Moone Boy (Sunday Night, PBS)

Two episodes of Moone Boy aired on Sunday.  I recorded both.  The first featured the Moones trying to fool granddad into giving up his house so that Fidelma, Dessie, and the baby would have some place to live other than with them.  Meanwhile, Martin wandered about with a video camera, hoping to capture something that could be sent to Ireland’s version of America’s Funniest Home Videos.  Fortunately, it turned out that Grandad’s home was full of bats and when they attacked Dessie, Martin had his video!  The second episode featured Martin and Padraic all excited about the idea of aliens having landed in Boyle.  Can you blame them?

Open All Hours (Sunday Night, PBS)

After overordering, Arkwright desperately tried to get his customers to buy extra apples.  Meanwhile, Granville continued to wonder how his once promising life had descended into the living Hell of being a 40 year-old stockboy.

The Ultimate Surfer (Tuesday Night, ABC)

Though two episodes aired this week, I only watched the 2nd episode.  I still have no idea what’s happening on the show, beyond that it features a lot of attractive people getting wet.  But, sometimes that’s all a show needs.

The Walking Dead (Sunday Night, AMC)

I wrote about the latest episode of The Walking Dead here.

Yes, Minister (Sunday Night, PBS)

PBS aired two episodes of Yes, Minister and I recorded both of them, despite having seem both of them before.  That’s just how good this show is!  The first episode featured Jim unsuccessfully trying to reduce the power and size of the civil service.  The second episode featured a lively debate about whether or not the government should allow citizens to have any privacy.  Even though this show is over 40 years old, both episodes continue to feel extremely relevant to our current situation.  That’s the mark of a good show.

TV Review: The Walking Dead 11.4 “Rendition” (dir by Frederick E. O. Toye)


I was up at Lake Texoma this weekend so I missed the latest episode of The Walking Dead when it originally aired.  I did, however, set the DVR for it.  I came back from the lake on Tuesday of this week and while I was eager to watch most of the shows that I had recorded, I really couldn’t summon up much enthusiasm for The Walking Dead.  For the show’s first four or five seasons, The Walking Dead is what I would have immediately watched but, eleven seasons in, the show no longer holds the promise of the unexpected.  Instead, it has settled down into a comfortable pattern.

Earlier today, when I finally did get around to watching Rendition, it all felt very, very familiar.  Once again, Darryl ended up wandering off on his own  Once again, Darryl ended up getting captured and tortured by the latest group of evil humans, The Reapers.  We learned a little about Reaper culture but, despite the whole religion angle, it turns out that the Reapers are just like every other group of evil humans who have shown up in the show.  At this point, even Darryl should be wondering how the exact same thing can keep happing to the exact same guy.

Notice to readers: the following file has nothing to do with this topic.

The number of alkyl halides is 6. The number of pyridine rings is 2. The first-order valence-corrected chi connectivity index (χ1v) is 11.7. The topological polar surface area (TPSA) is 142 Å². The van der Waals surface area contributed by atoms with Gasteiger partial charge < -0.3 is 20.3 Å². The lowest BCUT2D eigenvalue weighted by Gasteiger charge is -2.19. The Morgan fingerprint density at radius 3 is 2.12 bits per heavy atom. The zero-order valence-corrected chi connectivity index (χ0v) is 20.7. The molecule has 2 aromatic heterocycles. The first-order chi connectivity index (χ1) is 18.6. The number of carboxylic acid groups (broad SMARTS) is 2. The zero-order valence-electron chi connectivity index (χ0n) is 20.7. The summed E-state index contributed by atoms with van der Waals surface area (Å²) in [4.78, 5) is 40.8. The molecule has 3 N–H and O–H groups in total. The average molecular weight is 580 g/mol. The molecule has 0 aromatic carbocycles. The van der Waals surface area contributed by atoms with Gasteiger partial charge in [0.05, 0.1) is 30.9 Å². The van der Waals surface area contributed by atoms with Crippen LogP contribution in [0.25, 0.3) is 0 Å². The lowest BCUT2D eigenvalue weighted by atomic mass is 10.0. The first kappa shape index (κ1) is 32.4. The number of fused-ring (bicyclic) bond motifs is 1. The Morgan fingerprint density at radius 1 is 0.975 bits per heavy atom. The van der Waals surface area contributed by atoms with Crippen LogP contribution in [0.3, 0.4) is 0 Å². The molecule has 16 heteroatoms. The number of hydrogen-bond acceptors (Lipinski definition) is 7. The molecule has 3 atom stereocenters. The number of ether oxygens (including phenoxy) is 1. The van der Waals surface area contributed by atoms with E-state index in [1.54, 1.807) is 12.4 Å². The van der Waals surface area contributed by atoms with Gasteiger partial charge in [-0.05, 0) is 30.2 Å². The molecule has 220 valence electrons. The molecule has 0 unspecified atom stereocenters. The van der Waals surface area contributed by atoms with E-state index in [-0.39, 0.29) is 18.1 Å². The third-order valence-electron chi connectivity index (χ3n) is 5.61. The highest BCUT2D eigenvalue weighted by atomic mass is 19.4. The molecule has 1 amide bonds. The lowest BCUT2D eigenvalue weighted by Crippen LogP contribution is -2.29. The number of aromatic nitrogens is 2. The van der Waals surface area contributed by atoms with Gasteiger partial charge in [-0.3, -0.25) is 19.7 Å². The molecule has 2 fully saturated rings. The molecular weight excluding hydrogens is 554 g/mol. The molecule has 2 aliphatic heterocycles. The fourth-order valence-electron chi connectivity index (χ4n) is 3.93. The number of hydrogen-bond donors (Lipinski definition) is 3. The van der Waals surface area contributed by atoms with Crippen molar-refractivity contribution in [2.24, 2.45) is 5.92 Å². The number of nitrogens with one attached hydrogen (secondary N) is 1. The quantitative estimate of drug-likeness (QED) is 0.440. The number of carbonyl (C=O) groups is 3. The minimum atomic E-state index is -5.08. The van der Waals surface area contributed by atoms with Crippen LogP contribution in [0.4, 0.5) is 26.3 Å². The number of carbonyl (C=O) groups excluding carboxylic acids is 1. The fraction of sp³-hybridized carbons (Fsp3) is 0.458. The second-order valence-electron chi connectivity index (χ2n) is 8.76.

(At first, I was going to say that this episode did change things up a bit by having one of Darryl’s ex-lovers turn out to be a Reaper.  But then I remembered that Darryl’s brother turned up at the Governor’s prison and that was actually a lot more impressive because Darryl’s brother actually had a definable personality of sorts.  He came across as being something more than just a plot point.)

The gimmick with The Reapers is that, before the zombie apocalypse, they served in Afghanistan and they’re now ultra-religious.  That does explain why the Reaper from last week was so happy to see Gabriel and so insistent that Gabriel pray for him.  It also explain why the leader of the Reapers is named Pope, even though that seems more than a bit heavy-handed on the part of the writers.  But who knows?  Maybe this story arc will actually give Gabriel something to do other than glare at everyone with his one good eye.  One can only hope.  Watching this episode, it was hard not to contrast Gabriel’s cry of, “There is no God here!” to Pope’s request (or was it a demand) that Daryl believe in the Reapers’ version of God.

That said, this episode felt way too familiar.  It was well-acted and competently directed and all of that but it still felt a bit too safe for an episode during the final season of a show that, regardless of what it may be now, was once a pop cultural juggernaut.  If you’re like me and you’re hoping things will go out with not just a bang but with a few hundred bangs, it’s impossible not to be disappointed with this season so far.  Let’s hope things pick up and we actually do get the type of finale that The Walking Dead deserves!